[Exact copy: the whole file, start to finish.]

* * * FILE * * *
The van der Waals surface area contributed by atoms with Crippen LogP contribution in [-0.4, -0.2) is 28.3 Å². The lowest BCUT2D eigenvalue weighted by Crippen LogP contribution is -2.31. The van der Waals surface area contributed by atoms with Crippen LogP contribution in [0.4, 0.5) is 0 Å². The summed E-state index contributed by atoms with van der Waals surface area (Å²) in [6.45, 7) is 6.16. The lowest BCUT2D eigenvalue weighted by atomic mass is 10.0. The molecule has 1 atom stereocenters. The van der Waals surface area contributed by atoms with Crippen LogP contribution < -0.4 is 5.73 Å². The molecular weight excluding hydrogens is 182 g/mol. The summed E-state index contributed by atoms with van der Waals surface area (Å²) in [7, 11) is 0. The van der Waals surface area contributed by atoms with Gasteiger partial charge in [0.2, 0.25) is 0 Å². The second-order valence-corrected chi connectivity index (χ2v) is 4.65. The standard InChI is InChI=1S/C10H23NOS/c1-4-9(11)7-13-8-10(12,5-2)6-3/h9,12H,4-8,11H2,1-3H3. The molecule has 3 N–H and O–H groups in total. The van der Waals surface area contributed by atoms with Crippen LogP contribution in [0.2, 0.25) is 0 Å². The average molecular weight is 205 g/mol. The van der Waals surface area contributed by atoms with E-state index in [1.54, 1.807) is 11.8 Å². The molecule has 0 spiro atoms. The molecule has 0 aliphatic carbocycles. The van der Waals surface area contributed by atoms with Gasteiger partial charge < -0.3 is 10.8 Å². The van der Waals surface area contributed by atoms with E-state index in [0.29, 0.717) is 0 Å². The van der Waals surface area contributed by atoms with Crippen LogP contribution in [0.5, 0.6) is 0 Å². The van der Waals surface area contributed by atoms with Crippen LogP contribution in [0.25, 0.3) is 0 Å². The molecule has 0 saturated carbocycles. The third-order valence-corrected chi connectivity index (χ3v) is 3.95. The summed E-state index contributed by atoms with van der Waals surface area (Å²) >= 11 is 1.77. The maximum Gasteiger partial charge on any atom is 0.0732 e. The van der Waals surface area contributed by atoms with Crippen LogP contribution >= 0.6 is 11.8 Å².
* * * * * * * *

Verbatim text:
The van der Waals surface area contributed by atoms with Crippen LogP contribution in [-0.4, -0.2) is 28.3 Å². The lowest BCUT2D eigenvalue weighted by Crippen LogP contribution is -2.31. The van der Waals surface area contributed by atoms with Crippen LogP contribution in [0.4, 0.5) is 0 Å². The summed E-state index contributed by atoms with van der Waals surface area (Å²) in [6.45, 7) is 6.16. The lowest BCUT2D eigenvalue weighted by atomic mass is 10.0. The molecule has 1 atom stereocenters. The van der Waals surface area contributed by atoms with Crippen LogP contribution < -0.4 is 5.73 Å². The molecular weight excluding hydrogens is 182 g/mol. The summed E-state index contributed by atoms with van der Waals surface area (Å²) in [7, 11) is 0. The van der Waals surface area contributed by atoms with Gasteiger partial charge in [0.2, 0.25) is 0 Å². The second-order valence-corrected chi connectivity index (χ2v) is 4.65. The standard InChI is InChI=1S/C10H23NOS/c1-4-9(11)7-13-8-10(12,5-2)6-3/h9,12H,4-8,11H2,1-3H3. The molecule has 3 N–H and O–H groups in total. The van der Waals surface area contributed by atoms with Crippen LogP contribution in [0.2, 0.25) is 0 Å². The average molecular weight is 205 g/mol. The van der Waals surface area contributed by atoms with E-state index in [1.54, 1.807) is 11.8 Å². The molecule has 0 spiro atoms. The molecule has 0 aliphatic carbocycles. The van der Waals surface area contributed by atoms with Gasteiger partial charge < -0.3 is 10.8 Å². The van der Waals surface area contributed by atoms with E-state index in [0.29, 0.717) is 0 Å². The van der Waals surface area contributed by atoms with Crippen LogP contribution in [0.5, 0.6) is 0 Å². The van der Waals surface area contributed by atoms with Crippen LogP contribution in [0.25, 0.3) is 0 Å². The molecule has 0 saturated carbocycles. The third-order valence-corrected chi connectivity index (χ3v) is 3.95. The summed E-state index contributed by atoms with van der Waals surface area (Å²) >= 11 is 1.77. The maximum Gasteiger partial charge on any atom is 0.0732 e. The van der Waals surface area contributed by atoms with Crippen LogP contribution >= 0.6 is 11.8 Å².